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July 19, 2010 | by  | in Opinion |
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Politics with Paul

Having spent the past three weeks wandering around Japan, I have been bombarded by loudspeakers spouting what is interpretable only as incessant gibberish to the uni-lingual perspectives of most of us who rely on the English language. Thus, it took a while, and the aid of the few English language newspapers, to work out that the spectacle I have had the pleasure of witnessing over the past few weeks has been the Japanese style of campaigning for their recent House of Councillors (read: upper house/Senate) elections which were held on 11 July.

While it was clear that the plethora of vans equipped with loudspeakers were vehicles of some campaign, the stark difference in how the Japanese campaign, compared to our own methods, underscores the difficulty in my processing what the campaign was about. In contrast to New Zealand, where the two key campaign mediums are billboards and television, from an outside perspective the Japanese seem to have a much more intensive approach, which sees the political parties hitting the streets in person and en masse, while placing little importance on the visual advertising methods our political parties rely so heavily upon.

The aforementioned vans number in the thousands across the country and are armed with four loudspeakers apiece, which are cranked well past 11. Each van contains a team comprised of one or two speakers who are presumably the members of each political party, who for the most part speak with a fervent energy and an applaudable capacity to utter an incredible amount of words in between breaths. On top of the speakers, and probably one of the most striking aspects of the whole ordeal, are the few per team whose job it is to simply wave, in a manner that is almost mechanical, and in some instances, comical. Case in point—while exploring the back streets of Nagoya, one such van was on the move doing sweeps of the side streets, and these wavers persisted with their designated action despite their shaking hands being met only with empty sidewalks and concrete walls.

The election itself saw the ruling party, The Democratic Party of Japan (DPJ), lose much of the advantage they gained in their landslide victory in the election for Japan’s House of Representatives last September. This has resulted in the DPJ-led coalition losing the majority they need within the House of Councillors to ensure legislation sees easy passage through the upper house. The House of Representatives election had been a historic one as it had seen the defeat of the centre-right Liberal Democratic Party (LDP), who have held power in Japan almost exclusively throughout the party’s 55-year existence before being defeated by the DPJ in 2009. These most recent elections were the people’s first judgment on the new DPJ-Kokumin Shinto (People’s New Party) coalition, and have illustrated resounding disappointment in the latest government’s efforts.

Originally elected on a promise to reduce the high levels of government spending in association with tax cuts to the working population, the latest election result can be somewhat attributed to Prime Minister Naoto Kan’s pre-election taboo of suggesting a possible hike in Japan’s 5 per cent consumption tax (GST); a move which might have been made under a naïve assumption that the Prime Minister was still working within a honeymoon period. After all, Kan only assumed power on 8 June, following the resignation of previous Prime Minister Yukio Hatoyama, who stood down after only 8 months in power.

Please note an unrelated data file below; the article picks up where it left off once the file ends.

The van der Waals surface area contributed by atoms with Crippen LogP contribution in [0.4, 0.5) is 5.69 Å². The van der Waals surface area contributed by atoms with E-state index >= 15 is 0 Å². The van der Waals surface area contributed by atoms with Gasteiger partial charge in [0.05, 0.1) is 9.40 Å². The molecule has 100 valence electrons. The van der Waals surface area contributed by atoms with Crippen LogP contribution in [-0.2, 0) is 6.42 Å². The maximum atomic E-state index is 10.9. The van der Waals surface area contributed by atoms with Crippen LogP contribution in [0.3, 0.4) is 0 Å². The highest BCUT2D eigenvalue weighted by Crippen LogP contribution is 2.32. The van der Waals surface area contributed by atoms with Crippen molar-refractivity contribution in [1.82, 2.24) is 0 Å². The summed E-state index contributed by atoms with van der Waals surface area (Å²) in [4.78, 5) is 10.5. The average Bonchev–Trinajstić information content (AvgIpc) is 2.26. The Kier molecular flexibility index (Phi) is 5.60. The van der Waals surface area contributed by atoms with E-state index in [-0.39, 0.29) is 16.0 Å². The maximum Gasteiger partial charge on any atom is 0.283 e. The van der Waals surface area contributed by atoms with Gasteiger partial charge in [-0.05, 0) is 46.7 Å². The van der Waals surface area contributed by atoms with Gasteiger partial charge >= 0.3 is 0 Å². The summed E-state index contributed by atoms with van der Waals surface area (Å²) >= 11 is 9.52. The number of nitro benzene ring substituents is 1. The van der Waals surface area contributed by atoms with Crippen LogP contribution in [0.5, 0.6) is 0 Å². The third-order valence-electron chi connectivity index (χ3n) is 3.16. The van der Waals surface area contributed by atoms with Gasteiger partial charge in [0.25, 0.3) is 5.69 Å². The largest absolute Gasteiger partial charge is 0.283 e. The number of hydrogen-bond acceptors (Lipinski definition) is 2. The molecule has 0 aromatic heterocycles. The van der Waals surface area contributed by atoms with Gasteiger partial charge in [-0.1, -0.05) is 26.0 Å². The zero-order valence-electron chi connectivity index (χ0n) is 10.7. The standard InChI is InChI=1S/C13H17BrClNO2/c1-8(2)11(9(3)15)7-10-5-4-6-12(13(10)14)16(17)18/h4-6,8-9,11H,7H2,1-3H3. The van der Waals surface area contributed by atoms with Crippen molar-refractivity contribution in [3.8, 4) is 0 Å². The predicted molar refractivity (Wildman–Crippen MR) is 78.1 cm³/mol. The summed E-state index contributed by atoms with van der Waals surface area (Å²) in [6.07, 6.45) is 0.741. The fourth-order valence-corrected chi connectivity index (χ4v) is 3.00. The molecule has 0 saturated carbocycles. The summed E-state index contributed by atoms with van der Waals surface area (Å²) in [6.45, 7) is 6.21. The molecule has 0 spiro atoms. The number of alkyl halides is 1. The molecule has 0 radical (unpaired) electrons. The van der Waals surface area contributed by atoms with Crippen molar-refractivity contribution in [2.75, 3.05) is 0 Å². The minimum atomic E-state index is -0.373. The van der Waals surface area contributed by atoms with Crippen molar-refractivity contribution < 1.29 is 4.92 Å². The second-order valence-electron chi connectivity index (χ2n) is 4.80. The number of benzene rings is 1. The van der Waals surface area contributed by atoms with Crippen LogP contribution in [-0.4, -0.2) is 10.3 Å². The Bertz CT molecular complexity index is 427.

It is this instability within leadership which has eventuated in the abysmal result for the DPJ-led coalition, and not specifically the suggestion of a hike in consumption tax, aimed at paying off the national debt while financing growing social welfare costs exacerbated by the country’s aging population.

Former Prime Minister Hatoyama began his short reign in power with a high approval rating, but suffered a rapid fall in popularity following financial scandals, and the inability to deliver on the high expectations the DPJ had created in the September 2009 House of Representatives election. Most significantly, Hatoyama reneged on his campaign promise to relocate the Futenma US Marine Corps Air Station to a less populated location than the islands of Okinawa, where they have been based since the end of World War II. The decision to retain the base at its current location was made with US President Barack Obama in the wake of the alleged North Korean attack on the South Korean naval vessel, Cheonan, but the decision was widely unpopular within Japan.

Hatoyama’s fall from power is not an anomaly however, exemplified by the fact that the current Prime Minister Kan is the country’s fifth since 2006. So, while the Japanese people have signified their dissatisfaction as illustrated by the results of the recent election, Kan still holds power and it is crucial he ensures stability within government if the DPJ hope to win a second term in the next House of Representatives elections. Superficially, Japan is incredibly successful in creating the façade of stability within its own borders, but further changes in leadership, and another change in government could see this façade permanently compromised.

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